Skew Apps Just Puzzle Me

masterdrago

SatelliteGuys Family
Original poster
Oct 12, 2019
68
39
SE Texas
We camp often so move often to different locations. Skew settings always have me a bit puzzled as different apps give vastly different numbers for skew. It appears to be an issue with subtracting from 180 or not. We use a 1000.2 WA multi-lnb DPP and I know that we no longer have bird 129.

Skew just kills me.

If I use MyDISH and only enter the zip code, I get:
elev 48°
skew 121
azimuth 209° (which I know is true and know how to convert to magnetic).

If I use DishPointer - Align your satellite dish instead and enter lat & long and chose sat 110w & 119w, I get:
elev 51.2°
skew (?) 65.2
azimuth 208.9° true (205° mag) if I chose sat 110w & 119w. However I still use a 3 LNB setup.

If instead I use the old listing at DishPointer - Align your satellite dish for Satellite: Dish 1000.2 (110W, 119W, 129W), I get:
elev 48.8
skew 120.6
azimuth 215.9° True (212° mag).

Another app at Dish Pointer said the skew was (?) 59.4 at exactly the same lat & long?

The DishPointer - Align your satellite dish page where I manually enter the lat & long has always worked. But I've noticed until recently that I've always had to make a minor ~2° adjustment west to get the strongest signals on all 3 birds (now 2).

Is there some new info I should be using with the loss of 129 even though I still use the 3LNB setup feeding two cables into a pair of Wally receivers? Is skew really that critical? It seems not.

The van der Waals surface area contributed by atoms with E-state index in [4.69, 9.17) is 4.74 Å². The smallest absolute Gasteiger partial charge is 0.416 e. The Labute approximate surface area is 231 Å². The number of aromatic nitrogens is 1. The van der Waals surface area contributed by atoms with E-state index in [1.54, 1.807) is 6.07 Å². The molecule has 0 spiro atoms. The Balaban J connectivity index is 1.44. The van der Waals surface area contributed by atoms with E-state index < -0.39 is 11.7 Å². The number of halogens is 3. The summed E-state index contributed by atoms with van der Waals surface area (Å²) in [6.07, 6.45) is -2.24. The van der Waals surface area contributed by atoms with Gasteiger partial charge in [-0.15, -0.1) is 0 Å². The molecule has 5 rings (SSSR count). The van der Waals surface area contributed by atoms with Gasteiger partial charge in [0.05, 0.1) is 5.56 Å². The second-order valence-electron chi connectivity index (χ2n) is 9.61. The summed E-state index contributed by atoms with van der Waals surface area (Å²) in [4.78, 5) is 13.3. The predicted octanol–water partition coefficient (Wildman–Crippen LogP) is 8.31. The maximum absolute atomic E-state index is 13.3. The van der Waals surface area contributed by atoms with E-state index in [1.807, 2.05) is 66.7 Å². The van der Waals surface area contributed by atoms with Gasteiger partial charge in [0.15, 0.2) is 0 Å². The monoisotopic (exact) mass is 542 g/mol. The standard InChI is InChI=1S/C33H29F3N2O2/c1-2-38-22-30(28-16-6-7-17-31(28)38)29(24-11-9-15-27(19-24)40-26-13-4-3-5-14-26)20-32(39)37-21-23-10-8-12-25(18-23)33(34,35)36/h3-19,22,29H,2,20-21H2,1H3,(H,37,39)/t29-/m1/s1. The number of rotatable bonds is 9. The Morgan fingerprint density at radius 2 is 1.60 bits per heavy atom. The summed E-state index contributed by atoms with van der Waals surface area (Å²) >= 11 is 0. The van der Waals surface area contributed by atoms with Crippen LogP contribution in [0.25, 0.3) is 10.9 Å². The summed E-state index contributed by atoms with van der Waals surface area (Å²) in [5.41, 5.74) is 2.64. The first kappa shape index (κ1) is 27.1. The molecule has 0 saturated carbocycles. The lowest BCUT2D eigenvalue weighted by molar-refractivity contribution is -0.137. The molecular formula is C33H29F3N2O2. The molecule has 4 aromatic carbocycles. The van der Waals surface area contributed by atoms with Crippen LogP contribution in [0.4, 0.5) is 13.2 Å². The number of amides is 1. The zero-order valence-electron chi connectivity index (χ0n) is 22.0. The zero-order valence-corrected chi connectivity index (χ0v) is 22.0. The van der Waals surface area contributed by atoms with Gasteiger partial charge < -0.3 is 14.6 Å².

I decided to have a look at my 1000.2 skew scale. It runs from 40 to 140. That leads me to believe that I should use the app that gives me 3 digit figures for locations in central
Texas. ie DishPointer - Align your satellite dish where I input Lat & Long in decimal degrees and choose Dish 1000.2 (110W, 119W, 129W).

This gives:

Dish Setup Data
Elevation: 48.8°
Azimuth (true): 215.9°
Azimuth (magn.): 212.0°
Dish Skew [?]: 120.6°
 

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I decided to have a look at my 1000.2 skew scale. It runs from 40 to 140. That leads me to believe that I should use the app that gives me 3 digit figures for locations in central
Texas. ie DishPointer - Align your satellite dish where I input Lat & Long in decimal degrees and choose Dish 1000.2 (110W, 119W, 129W).

This gives:

Dish Setup Data
Elevation: 48.8°
Azimuth (true): 215.9°
Azimuth (magn.): 212.0°
Dish Skew [?]: 120.6°

I would say that 120 is way more accurate, although it's 120 I Central IL, too. and here's an easy way to tell. The dish is reflective. From behind the dish, the "eyes" left to right are 129, 119, 110 - the opposite of how they are situated in the sky, where 129 is the furthest west and yes, I know, 129 is gone but for this example, I'm using it.
129 is also the lowest in the sky, 110 the highest, which explains why it's the highest at the dish. Reflective. So it skews to the right.

Eastern arc, just the opposite. If you're standing behind the Dish pointing to the 61.5 and 72.1, the Dish would be skewed to the left, or the lower number. For here, it's 70.
 
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Unless you're traveling super long distances, you really won't need change the skew at all. In my work area I use the same skew in all cities and sometimes that can be a 150 mile radius (or 300 mile stretch) and I'm sure it would still be fine further than that.
 

Wireless Joey